Lunar New Year and Ice Hockey Seniors' Night

From Marion Hall to the Charlie Purdey Arena, Lunar New Year was celebrated across campus on Friday, March 1.
Students wore red – which symbolizes luck, joy and happiness in Chinese culture – to Marion Hall for a special dinner of Chinese food prepared by the kitchen staff. That was followed by a cultural entertainment provided by students of Asian heritage: singing and dancing, both traditional and modern, with plenty of interaction from the audience.
The Lunar New Year celebration has been a cherished tradition at Shawnigan for many years. Grace Z., who organized the festivities this year, was proud to help carry that tradition forward.
“The concept of sharing cultures and fostering a sense of belonging has been vividly expressed through creative performances, delicious Chinese food, and interactive activities,” Grace said. “The annual Lunar New Year celebration allows Shawnigan students not only to showcase their artistic talents but also to bond with each other, creating memorable communal experiences. Led primarily by students with the school's support, this celebration provides an opportunity for students to develop their leadership and communication skills. Special moments like the lion dance and the “GongXi GongXi” song have become cherished highlights in students' Shawnigan Journey.”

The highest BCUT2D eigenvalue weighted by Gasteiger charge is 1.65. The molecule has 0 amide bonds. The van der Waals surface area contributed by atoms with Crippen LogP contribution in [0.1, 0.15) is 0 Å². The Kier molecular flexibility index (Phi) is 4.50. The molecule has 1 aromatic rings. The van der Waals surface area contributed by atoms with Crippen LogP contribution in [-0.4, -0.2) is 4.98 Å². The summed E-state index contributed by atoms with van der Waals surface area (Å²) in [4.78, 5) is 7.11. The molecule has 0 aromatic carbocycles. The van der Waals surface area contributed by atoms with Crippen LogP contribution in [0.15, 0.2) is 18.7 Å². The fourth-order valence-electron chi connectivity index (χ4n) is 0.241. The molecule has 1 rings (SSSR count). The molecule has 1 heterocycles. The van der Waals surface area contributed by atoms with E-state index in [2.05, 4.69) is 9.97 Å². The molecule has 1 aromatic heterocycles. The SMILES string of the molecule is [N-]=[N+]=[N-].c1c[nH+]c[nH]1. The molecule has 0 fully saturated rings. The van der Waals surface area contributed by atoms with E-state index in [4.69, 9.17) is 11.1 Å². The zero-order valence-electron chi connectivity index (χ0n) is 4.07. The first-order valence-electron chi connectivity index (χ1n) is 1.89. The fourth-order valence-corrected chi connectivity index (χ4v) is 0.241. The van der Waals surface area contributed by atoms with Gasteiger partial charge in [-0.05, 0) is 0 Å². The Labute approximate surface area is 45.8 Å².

After the performances, the students all moved to the arena, where the U18 Prep girls’ ice hockey team took the ice in distinctive red and gold Lunar New Year jerseys, accompanied by a lion dance on skates. Because the exhibition match against the Vancouver Comets was the last home game of the season for the girls’ team, the nine graduating players on the roster were honoured in an emotional pregame ceremony.
We acknowledge with respect the Coast Salish Peoples on whose traditional lands and waterways we live, learn and play. We are grateful for the opportunity to share in this beautiful region, and we aspire to healthy and respectful relationships with those who have lived on and cared for these lands for millennia.